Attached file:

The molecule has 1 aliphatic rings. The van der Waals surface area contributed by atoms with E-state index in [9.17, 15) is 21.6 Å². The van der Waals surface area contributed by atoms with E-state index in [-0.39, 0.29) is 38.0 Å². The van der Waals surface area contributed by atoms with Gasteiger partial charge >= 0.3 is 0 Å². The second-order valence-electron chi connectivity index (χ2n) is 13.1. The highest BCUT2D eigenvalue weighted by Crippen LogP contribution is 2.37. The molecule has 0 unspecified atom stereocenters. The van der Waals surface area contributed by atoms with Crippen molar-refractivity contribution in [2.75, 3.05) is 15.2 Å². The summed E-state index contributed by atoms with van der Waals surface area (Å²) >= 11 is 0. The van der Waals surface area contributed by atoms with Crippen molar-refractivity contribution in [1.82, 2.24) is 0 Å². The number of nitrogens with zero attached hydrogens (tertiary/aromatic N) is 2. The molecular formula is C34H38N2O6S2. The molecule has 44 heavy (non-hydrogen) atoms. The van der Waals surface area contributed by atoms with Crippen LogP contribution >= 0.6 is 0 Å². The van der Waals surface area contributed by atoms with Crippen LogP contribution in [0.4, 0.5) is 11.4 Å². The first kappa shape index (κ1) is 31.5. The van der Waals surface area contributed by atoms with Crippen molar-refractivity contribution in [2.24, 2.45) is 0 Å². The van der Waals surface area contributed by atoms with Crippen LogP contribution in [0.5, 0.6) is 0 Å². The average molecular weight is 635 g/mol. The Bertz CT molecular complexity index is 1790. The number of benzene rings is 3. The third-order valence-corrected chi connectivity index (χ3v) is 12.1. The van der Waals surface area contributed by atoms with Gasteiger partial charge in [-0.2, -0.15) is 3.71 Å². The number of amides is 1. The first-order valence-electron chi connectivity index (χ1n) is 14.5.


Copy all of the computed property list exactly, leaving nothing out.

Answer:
The molecule has 1 aliphatic rings. The van der Waals surface area contributed by atoms with E-state index in [9.17, 15) is 21.6 Å². The van der Waals surface area contributed by atoms with E-state index in [-0.39, 0.29) is 38.0 Å². The van der Waals surface area contributed by atoms with Gasteiger partial charge >= 0.3 is 0 Å². The second-order valence-electron chi connectivity index (χ2n) is 13.1. The highest BCUT2D eigenvalue weighted by Crippen LogP contribution is 2.37. The molecule has 0 unspecified atom stereocenters. The van der Waals surface area contributed by atoms with Crippen molar-refractivity contribution in [2.75, 3.05) is 15.2 Å². The summed E-state index contributed by atoms with van der Waals surface area (Å²) >= 11 is 0. The van der Waals surface area contributed by atoms with Crippen molar-refractivity contribution in [1.82, 2.24) is 0 Å². The number of nitrogens with zero attached hydrogens (tertiary/aromatic N) is 2. The molecular formula is C34H38N2O6S2. The molecule has 44 heavy (non-hydrogen) atoms. The van der Waals surface area contributed by atoms with Crippen LogP contribution >= 0.6 is 0 Å². The van der Waals surface area contributed by atoms with Crippen LogP contribution in [0.4, 0.5) is 11.4 Å². The first kappa shape index (κ1) is 31.5. The van der Waals surface area contributed by atoms with Crippen molar-refractivity contribution in [2.24, 2.45) is 0 Å². The van der Waals surface area contributed by atoms with Crippen LogP contribution in [0.5, 0.6) is 0 Å². The average molecular weight is 635 g/mol. The Bertz CT molecular complexity index is 1790. The number of benzene rings is 3. The third-order valence-corrected chi connectivity index (χ3v) is 12.1. The van der Waals surface area contributed by atoms with Gasteiger partial charge in [-0.2, -0.15) is 3.71 Å². The number of amides is 1. The first-order valence-electron chi connectivity index (χ1n) is 14.5.